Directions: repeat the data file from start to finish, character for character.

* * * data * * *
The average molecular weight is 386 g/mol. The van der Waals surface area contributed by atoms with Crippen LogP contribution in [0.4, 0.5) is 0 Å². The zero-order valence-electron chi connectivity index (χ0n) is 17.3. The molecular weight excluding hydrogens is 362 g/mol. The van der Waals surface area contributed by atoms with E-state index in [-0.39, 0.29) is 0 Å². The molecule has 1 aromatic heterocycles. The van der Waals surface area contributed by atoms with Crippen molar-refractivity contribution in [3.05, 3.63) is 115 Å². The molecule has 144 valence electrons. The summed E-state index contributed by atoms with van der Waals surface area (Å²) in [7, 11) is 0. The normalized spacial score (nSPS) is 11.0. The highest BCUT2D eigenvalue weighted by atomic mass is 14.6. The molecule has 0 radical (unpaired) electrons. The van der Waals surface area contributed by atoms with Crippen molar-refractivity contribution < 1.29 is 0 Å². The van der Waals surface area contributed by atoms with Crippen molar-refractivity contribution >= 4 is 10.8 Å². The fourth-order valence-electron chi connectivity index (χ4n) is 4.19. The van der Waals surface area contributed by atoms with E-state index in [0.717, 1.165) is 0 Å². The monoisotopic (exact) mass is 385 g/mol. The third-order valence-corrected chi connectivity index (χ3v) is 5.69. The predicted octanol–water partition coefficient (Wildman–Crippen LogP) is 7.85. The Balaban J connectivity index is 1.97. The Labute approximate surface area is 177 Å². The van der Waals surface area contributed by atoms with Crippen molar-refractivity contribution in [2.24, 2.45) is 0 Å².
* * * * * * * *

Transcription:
The average molecular weight is 386 g/mol. The van der Waals surface area contributed by atoms with Crippen LogP contribution in [0.4, 0.5) is 0 Å². The zero-order valence-electron chi connectivity index (χ0n) is 17.3. The molecular weight excluding hydrogens is 362 g/mol. The van der Waals surface area contributed by atoms with E-state index in [-0.39, 0.29) is 0 Å². The molecule has 1 aromatic heterocycles. The van der Waals surface area contributed by atoms with Crippen molar-refractivity contribution in [3.05, 3.63) is 115 Å². The molecule has 144 valence electrons. The summed E-state index contributed by atoms with van der Waals surface area (Å²) in [7, 11) is 0. The normalized spacial score (nSPS) is 11.0. The highest BCUT2D eigenvalue weighted by atomic mass is 14.6. The molecule has 0 radical (unpaired) electrons. The van der Waals surface area contributed by atoms with Crippen molar-refractivity contribution < 1.29 is 0 Å². The van der Waals surface area contributed by atoms with Crippen molar-refractivity contribution >= 4 is 10.8 Å². The fourth-order valence-electron chi connectivity index (χ4n) is 4.19. The van der Waals surface area contributed by atoms with E-state index in [0.717, 1.165) is 0 Å². The monoisotopic (exact) mass is 385 g/mol. The third-order valence-corrected chi connectivity index (χ3v) is 5.69. The predicted octanol–water partition coefficient (Wildman–Crippen LogP) is 7.85. The Balaban J connectivity index is 1.97. The Labute approximate surface area is 177 Å². The van der Waals surface area contributed by atoms with Crippen molar-refractivity contribution in [2.24, 2.45) is 0 Å².